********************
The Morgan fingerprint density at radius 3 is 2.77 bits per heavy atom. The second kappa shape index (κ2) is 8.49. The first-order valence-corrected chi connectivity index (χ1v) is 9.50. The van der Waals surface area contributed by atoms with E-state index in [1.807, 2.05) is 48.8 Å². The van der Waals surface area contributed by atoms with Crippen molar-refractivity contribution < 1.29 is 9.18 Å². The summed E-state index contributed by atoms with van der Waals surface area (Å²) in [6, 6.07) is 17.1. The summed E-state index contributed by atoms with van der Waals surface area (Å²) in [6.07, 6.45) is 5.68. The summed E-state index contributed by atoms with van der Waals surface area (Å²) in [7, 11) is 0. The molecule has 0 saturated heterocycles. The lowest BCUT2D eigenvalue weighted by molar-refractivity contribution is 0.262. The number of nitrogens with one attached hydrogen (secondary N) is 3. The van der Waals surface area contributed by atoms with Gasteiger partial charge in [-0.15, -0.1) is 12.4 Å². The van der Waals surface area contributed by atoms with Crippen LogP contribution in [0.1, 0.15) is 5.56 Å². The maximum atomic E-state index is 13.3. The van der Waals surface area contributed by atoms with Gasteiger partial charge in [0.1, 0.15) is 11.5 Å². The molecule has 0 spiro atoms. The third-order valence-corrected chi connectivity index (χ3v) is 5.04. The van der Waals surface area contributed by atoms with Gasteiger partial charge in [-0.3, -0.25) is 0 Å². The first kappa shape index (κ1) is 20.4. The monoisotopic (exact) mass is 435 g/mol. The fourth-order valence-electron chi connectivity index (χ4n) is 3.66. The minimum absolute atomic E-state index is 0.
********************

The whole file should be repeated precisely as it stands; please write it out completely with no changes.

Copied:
The Morgan fingerprint density at radius 3 is 2.77 bits per heavy atom. The second kappa shape index (κ2) is 8.49. The first-order valence-corrected chi connectivity index (χ1v) is 9.50. The van der Waals surface area contributed by atoms with E-state index in [1.807, 2.05) is 48.8 Å². The van der Waals surface area contributed by atoms with Crippen molar-refractivity contribution < 1.29 is 9.18 Å². The summed E-state index contributed by atoms with van der Waals surface area (Å²) in [6, 6.07) is 17.1. The summed E-state index contributed by atoms with van der Waals surface area (Å²) in [6.07, 6.45) is 5.68. The summed E-state index contributed by atoms with van der Waals surface area (Å²) in [7, 11) is 0. The molecule has 0 saturated heterocycles. The lowest BCUT2D eigenvalue weighted by molar-refractivity contribution is 0.262. The number of nitrogens with one attached hydrogen (secondary N) is 3. The van der Waals surface area contributed by atoms with Gasteiger partial charge in [-0.15, -0.1) is 12.4 Å². The van der Waals surface area contributed by atoms with Crippen LogP contribution in [0.1, 0.15) is 5.56 Å². The maximum atomic E-state index is 13.3. The van der Waals surface area contributed by atoms with Gasteiger partial charge in [0.1, 0.15) is 11.5 Å². The molecule has 0 spiro atoms. The third-order valence-corrected chi connectivity index (χ3v) is 5.04. The van der Waals surface area contributed by atoms with Gasteiger partial charge in [-0.3, -0.25) is 0 Å². The first kappa shape index (κ1) is 20.4. The monoisotopic (exact) mass is 435 g/mol. The fourth-order valence-electron chi connectivity index (χ4n) is 3.66. The minimum absolute atomic E-state index is 0.